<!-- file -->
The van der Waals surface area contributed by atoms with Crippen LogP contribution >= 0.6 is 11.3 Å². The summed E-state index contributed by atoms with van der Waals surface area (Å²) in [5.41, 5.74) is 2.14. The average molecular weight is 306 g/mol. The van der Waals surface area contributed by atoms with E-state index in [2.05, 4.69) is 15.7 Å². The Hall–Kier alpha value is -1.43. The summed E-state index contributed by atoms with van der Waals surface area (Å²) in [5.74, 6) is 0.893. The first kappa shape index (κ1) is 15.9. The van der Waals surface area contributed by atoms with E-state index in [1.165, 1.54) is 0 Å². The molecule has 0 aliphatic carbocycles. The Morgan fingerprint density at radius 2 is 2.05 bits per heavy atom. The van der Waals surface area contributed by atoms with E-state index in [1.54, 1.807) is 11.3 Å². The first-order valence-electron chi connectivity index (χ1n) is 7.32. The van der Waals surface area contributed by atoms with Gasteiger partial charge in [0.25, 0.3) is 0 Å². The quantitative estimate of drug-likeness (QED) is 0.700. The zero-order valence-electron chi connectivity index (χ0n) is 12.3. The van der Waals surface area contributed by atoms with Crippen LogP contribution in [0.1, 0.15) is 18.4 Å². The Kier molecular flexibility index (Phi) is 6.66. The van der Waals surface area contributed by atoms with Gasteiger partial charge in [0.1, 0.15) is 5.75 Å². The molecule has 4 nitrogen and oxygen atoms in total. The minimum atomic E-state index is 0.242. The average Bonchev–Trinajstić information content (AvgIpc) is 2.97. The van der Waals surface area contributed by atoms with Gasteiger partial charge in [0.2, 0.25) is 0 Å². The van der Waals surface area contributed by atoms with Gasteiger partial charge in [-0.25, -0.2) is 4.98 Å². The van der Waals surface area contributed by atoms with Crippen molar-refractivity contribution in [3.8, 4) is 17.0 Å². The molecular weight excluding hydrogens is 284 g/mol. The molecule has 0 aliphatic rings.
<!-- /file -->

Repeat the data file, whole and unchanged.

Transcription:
The van der Waals surface area contributed by atoms with Crippen LogP contribution >= 0.6 is 11.3 Å². The summed E-state index contributed by atoms with van der Waals surface area (Å²) in [5.41, 5.74) is 2.14. The average molecular weight is 306 g/mol. The van der Waals surface area contributed by atoms with E-state index in [2.05, 4.69) is 15.7 Å². The Hall–Kier alpha value is -1.43. The summed E-state index contributed by atoms with van der Waals surface area (Å²) in [5.74, 6) is 0.893. The first kappa shape index (κ1) is 15.9. The van der Waals surface area contributed by atoms with E-state index in [1.165, 1.54) is 0 Å². The molecule has 0 aliphatic carbocycles. The Morgan fingerprint density at radius 2 is 2.05 bits per heavy atom. The van der Waals surface area contributed by atoms with E-state index in [1.54, 1.807) is 11.3 Å². The first-order valence-electron chi connectivity index (χ1n) is 7.32. The van der Waals surface area contributed by atoms with Gasteiger partial charge in [0.25, 0.3) is 0 Å². The quantitative estimate of drug-likeness (QED) is 0.700. The zero-order valence-electron chi connectivity index (χ0n) is 12.3. The van der Waals surface area contributed by atoms with Crippen LogP contribution in [0.1, 0.15) is 18.4 Å². The Kier molecular flexibility index (Phi) is 6.66. The van der Waals surface area contributed by atoms with Gasteiger partial charge in [0.1, 0.15) is 5.75 Å². The molecule has 4 nitrogen and oxygen atoms in total. The minimum atomic E-state index is 0.242. The average Bonchev–Trinajstić information content (AvgIpc) is 2.97. The van der Waals surface area contributed by atoms with Gasteiger partial charge in [0.2, 0.25) is 0 Å². The van der Waals surface area contributed by atoms with Gasteiger partial charge in [-0.25, -0.2) is 4.98 Å². The van der Waals surface area contributed by atoms with Crippen molar-refractivity contribution in [3.8, 4) is 17.0 Å². The molecular weight excluding hydrogens is 284 g/mol. The molecule has 0 aliphatic rings.